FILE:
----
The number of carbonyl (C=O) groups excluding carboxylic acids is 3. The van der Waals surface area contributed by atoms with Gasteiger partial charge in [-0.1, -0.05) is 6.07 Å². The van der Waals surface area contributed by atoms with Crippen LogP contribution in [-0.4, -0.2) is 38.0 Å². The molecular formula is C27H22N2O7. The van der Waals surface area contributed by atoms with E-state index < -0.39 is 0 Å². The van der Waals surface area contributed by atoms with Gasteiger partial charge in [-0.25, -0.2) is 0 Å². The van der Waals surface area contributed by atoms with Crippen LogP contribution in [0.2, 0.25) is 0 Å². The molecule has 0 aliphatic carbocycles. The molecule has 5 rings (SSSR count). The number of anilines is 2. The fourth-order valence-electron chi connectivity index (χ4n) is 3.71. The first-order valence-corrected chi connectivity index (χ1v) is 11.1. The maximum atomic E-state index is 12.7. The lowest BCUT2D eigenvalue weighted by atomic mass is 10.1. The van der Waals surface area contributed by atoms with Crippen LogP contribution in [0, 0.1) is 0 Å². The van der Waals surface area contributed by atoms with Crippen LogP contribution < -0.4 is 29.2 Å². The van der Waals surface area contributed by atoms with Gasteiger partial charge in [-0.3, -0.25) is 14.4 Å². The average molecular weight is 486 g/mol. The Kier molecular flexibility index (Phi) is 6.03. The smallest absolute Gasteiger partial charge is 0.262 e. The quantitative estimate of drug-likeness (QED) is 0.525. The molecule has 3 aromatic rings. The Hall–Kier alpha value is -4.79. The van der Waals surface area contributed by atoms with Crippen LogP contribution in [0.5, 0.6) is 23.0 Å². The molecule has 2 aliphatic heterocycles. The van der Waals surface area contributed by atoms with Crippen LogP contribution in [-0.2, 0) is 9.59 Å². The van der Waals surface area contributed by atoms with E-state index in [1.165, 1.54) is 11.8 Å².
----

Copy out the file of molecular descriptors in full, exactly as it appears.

The number of carbonyl (C=O) groups excluding carboxylic acids is 3. The van der Waals surface area contributed by atoms with Gasteiger partial charge in [-0.1, -0.05) is 6.07 Å². The van der Waals surface area contributed by atoms with Crippen LogP contribution in [-0.4, -0.2) is 38.0 Å². The molecular formula is C27H22N2O7. The van der Waals surface area contributed by atoms with E-state index < -0.39 is 0 Å². The van der Waals surface area contributed by atoms with Gasteiger partial charge in [-0.25, -0.2) is 0 Å². The van der Waals surface area contributed by atoms with Crippen LogP contribution in [0.2, 0.25) is 0 Å². The molecule has 0 aliphatic carbocycles. The molecule has 5 rings (SSSR count). The number of anilines is 2. The fourth-order valence-electron chi connectivity index (χ4n) is 3.71. The first-order valence-corrected chi connectivity index (χ1v) is 11.1. The maximum atomic E-state index is 12.7. The lowest BCUT2D eigenvalue weighted by atomic mass is 10.1. The van der Waals surface area contributed by atoms with Crippen LogP contribution in [0, 0.1) is 0 Å². The van der Waals surface area contributed by atoms with Crippen LogP contribution < -0.4 is 29.2 Å². The van der Waals surface area contributed by atoms with Gasteiger partial charge in [-0.3, -0.25) is 14.4 Å². The average molecular weight is 486 g/mol. The Kier molecular flexibility index (Phi) is 6.03. The smallest absolute Gasteiger partial charge is 0.262 e. The quantitative estimate of drug-likeness (QED) is 0.525. The molecule has 3 aromatic rings. The Hall–Kier alpha value is -4.79. The van der Waals surface area contributed by atoms with Crippen LogP contribution in [0.5, 0.6) is 23.0 Å². The molecule has 2 aliphatic heterocycles. The van der Waals surface area contributed by atoms with Crippen LogP contribution in [-0.2, 0) is 9.59 Å². The van der Waals surface area contributed by atoms with E-state index in [1.165, 1.54) is 11.8 Å².